Considerations for the High/Low Trade

high / low trade considerationsThe High/Low trade contract in binary options is the classical binary options contract which is based on direction. The contract is known by various names, depending on which platform the trader is using. It could therefore be known as the Above/Below, Call/Put, Rise/Fall or Up/Down binary option.

In this trade, the trader aims to profit from the trade by correctly predicting whether the price of the asset on expiry (i.e. the expiry value) is higher or lower than the market price (price on trade entry).

This trade is not as easy as it looks. This is because several factors come into play in deciding a profitable trade outcome. If the trade was only based on direction, then it would be easy for any average Joe to make money from a calculated guess. Apart from direction, the trader has to be conscious of one important factor: all binary options trades expire. So even if the trader gets the direction correct but the timing of the expiration is off even by one second, the trade will end up a loser.

So any strategy used in trading rhe High/Low trade must be able to detect the possible direction as well as the length of time that the move will last, which is what the trader then uses to select a suitable expiry time.

Perhaps a third factor that may be considered is the variant of the trade available on the platform. Why are trade variants important? A variant of the High/Low trade may have a different format or different setting from the classical versions seen on most European style platforms. For instance, some parameters may change. An example of such variable parameters is the price used as entry price. Some variants of this contract may allow the trader to set an arbitrary price as the entry price. Some may allow the trader to either set the expiry time or provide a greater range of expiry times.

An Approach to a High/Low Trade

The High/Low trade is found on all binary options platforms. It is a function of direction and timing. For direction, the trader can use chart patterns, candlesticks, price action or indicators. The approach to be introduced today is that of the use of chart patterns and indicators combined.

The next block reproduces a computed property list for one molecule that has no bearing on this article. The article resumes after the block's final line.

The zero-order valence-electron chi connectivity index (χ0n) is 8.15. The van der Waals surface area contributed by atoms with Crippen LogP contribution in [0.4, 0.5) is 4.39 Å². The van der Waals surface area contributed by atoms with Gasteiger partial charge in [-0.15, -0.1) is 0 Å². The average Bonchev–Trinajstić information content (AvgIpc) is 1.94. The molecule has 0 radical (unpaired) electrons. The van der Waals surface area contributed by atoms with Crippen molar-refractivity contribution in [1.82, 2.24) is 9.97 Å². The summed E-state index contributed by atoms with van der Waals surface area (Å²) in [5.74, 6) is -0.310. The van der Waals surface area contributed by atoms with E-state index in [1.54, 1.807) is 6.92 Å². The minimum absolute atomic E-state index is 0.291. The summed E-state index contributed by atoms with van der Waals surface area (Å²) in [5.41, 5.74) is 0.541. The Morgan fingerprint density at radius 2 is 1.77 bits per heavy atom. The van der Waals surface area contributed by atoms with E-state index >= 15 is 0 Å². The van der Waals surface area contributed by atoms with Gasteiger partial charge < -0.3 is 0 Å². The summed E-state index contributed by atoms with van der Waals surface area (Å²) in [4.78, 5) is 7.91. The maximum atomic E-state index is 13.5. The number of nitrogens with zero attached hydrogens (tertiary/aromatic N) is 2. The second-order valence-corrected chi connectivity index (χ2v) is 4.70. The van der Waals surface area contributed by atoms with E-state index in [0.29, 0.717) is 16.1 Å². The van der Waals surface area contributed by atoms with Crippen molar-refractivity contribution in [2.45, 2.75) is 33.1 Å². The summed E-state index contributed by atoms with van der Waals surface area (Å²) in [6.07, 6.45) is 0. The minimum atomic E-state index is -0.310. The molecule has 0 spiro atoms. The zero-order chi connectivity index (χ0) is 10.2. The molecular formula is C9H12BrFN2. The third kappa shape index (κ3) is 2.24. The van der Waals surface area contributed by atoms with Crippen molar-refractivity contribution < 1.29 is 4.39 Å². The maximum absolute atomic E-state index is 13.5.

For timing, the trader is best left with the use of the time charts to make an intelligent guess, as no trader can predict with accuracy how long a move will last. The candlestick is a function of price action over the time frame of the chart. So you would want a situation where the price action has taken off in the preferred direction, and for enough time to be given to the trade to enable it end up in profit territory. Some trades such as the 60 seconds trade, already have preset expiry times so any trade analysis is done around this time frame.

Using chart patterns and indicators for direction

There are several chart patterns in the market, but for binary options, it is better to use chart patterns that are simple to interpret and use, and indicators which point to very clear signal confirmations. One of the biggest mistakes of novice traders who discover chart trading is their over zealousness to use many indicators. Sometimes to a degree where the screen and, most importantly the price action, are completely cluttered by indicator lines, arrows, dots, channels, etc. This makes the trading experience unnecessarily over-complicated where it doesn’t have to be.

The most successful traders only use moving averages, support and resistance lines, volumes and often confirm trends with fundamental analysis and higher time frames. Remember that lower time frame is dependent on a higher time frame and not vice versa. If you’re trading 15m charts you should confirm your entries on a 30m or 1h charts.

Trade expiration settings

All binary options expire, so timing is important. Timing here refers to the choice of the expiration time which fits the proposed length of time the trade is expected to perform according to expectations.

If you are using a white-label platform such as those from 24 option or Ubinary, you will be presented with a list of expiry times, the most common being 15 minutes, 30 minutes, 45 minutes and one hour. You will also get end of day expiration. If you are using a broker like, you have a choice of choosing your own expiry time.

The key question here is: what expiry times that conforms to the trader’s expectations can be used by the trader from the default settings on the trading platform?

The key is in knowing the time frame on which the analysis was conducted. If for example, the trader is interested in using a one hour expiry time as provided by the broker, the will probably have to use a 15-minute or 30-minute chart for the trade analysis and then allow about 3-4 candlesticks for the price action to move into profit territory. 3-4 candles on a 15-minute chart is equivalent to an expiry time of 45 – 60 minutes.

The process is a bit easier when using a platform that allows you to customize your expiry times. You will be able to set the expiration as you like, depending on the time frame used for analysis.

If you are using a breakout pattern, you have to understand that after price breaks out of the restraining trend line, there is a tendency for it to want to go back to where it came from. Therefore, you must allow for this brief pullback before executing the eventual trade.

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